The Potential for Train Derailment Raises Safety Concerns about High Speed Rail
While commuter trains, freight trains, cross-country passenger trains, and other rail lines may collide with motor vehicles or jump the track at any speed, the push for high speed trains that move at speeds in excess of 220 mph could potentially increase the frequency and severity of train accidents. Although there are many benefits to having high-speed trains as an alternative to motor vehicle and air travel, it is important to understand that the infrastructure must be in place and safety tested before this becomes a popular mode of transportation.
There are several important issues that U.S. railroad industry regulators may wish to consider in order to prevent devastating train derailment crashes that could claim the lives of many people and lead to severe injuries in countless other victims. Some of the important considerations are:
The Potential Danger of High Speed Rail Lines: There is a growing focus in the United States on building high-speed rail lines, which also are known as "bullet trains," similar to those throughout Europe. The safety of such high-speed trains may need to be carefully assessed prior to an extensive shift toward high-speed rail trains. A report in The Telegraph, a newspaper in the United Kingdom, indicates that the government has sanctioned a top expert in high-speed rail to review the safety of the trains over there. Professor Peter Woodward, a world-renowned expert on geo-engineering of railways, has indicated that high-speed trains pose new safety issues that "may threaten the stability and safety of the train." Woodward published a report indicating that a new high-speed train being proposed could result in "significant amplification of train-track vibrations" that could result in "rapid deterioration of the track, ballast and sub-ballast, including derailment and ground failure." It is important for U.S. regulators to pay attention to these findings.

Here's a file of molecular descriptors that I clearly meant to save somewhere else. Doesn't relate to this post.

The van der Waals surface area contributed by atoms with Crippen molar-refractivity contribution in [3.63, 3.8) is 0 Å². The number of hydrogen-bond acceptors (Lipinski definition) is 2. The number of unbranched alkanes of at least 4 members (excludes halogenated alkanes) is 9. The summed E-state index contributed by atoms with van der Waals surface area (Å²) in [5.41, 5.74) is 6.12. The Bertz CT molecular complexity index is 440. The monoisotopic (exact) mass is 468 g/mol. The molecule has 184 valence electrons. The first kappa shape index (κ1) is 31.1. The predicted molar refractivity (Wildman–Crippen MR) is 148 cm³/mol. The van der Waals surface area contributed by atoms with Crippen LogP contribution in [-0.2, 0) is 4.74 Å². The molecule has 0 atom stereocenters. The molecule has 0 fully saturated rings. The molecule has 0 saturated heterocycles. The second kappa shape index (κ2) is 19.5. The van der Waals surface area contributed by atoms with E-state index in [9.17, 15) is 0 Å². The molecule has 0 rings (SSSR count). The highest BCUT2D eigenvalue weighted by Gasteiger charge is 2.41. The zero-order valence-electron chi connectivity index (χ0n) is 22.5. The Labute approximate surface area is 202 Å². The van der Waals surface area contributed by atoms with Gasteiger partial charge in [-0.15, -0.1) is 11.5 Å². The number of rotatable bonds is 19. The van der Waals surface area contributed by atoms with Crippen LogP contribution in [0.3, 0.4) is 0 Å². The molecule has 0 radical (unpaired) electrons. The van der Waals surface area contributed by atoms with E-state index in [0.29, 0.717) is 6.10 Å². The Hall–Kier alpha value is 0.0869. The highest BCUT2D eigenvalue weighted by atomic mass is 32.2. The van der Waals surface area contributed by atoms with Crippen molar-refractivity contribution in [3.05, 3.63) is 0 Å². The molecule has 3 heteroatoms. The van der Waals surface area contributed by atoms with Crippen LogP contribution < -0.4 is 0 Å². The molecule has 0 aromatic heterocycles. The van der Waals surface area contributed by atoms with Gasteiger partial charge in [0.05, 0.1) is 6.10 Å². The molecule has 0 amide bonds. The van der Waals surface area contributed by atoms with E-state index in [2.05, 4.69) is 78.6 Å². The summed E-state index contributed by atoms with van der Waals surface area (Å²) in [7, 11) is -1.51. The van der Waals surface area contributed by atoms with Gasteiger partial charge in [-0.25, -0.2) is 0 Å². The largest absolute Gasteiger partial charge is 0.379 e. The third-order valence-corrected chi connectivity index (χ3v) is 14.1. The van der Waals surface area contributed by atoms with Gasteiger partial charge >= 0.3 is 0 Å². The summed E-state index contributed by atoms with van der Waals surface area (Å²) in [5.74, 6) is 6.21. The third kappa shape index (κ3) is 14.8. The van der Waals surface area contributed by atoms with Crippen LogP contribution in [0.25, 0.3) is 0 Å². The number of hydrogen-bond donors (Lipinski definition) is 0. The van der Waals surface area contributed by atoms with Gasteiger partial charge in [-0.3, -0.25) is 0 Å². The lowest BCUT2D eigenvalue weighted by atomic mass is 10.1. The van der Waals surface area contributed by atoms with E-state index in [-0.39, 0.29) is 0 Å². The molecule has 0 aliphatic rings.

Risk of Mechanical Failure: When there is more strain placed on the mechanics of the train, there is a greater risk of mechanical failure. The increased risk associated with passenger trains and freight rail lines moving at much greater speeds may make the monitoring of safety equipment a significant priority if high speed rail becomes common in the U.S., which means that the regulators will need to plan for the increase in staff necessary to ensure the safety of train passengers and those who work or live near high-speed tracks. When train companies do not properly maintain trains, tracks, switches and crossing signals, the railroad can be liable for terrible train accidents and derailments. In addition, there may be some government liability, depending on the regulatory oversight requirements that are included as high-speed rails become more prevalent.
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As high-speed trains become a part of the travel industry in the United Stated, it is important to remember that everyone involved with this expansion exercise extraordinary care when it comes to the safety of consumers and those living or working near these new train lines. If you or someone close to you is injured in a railroad accident, regardless of whether it was a high-speed train line, our experienced Atlanta personal injury attorneys at Montlick & Associates provide effective legal representation to those throughout all of Georgia and the Southeast. No matter where you are located our attorneys are just a phone call away and we will even come to you. Call us 24 hours a day/7 days a week for your Free Consultation at 1-800-LAW-NEED (1-800-529-6333). You also can visit us online at www.montlick.com and use our Free Case Evaluation Form or Free 24-hour Live Online Chat.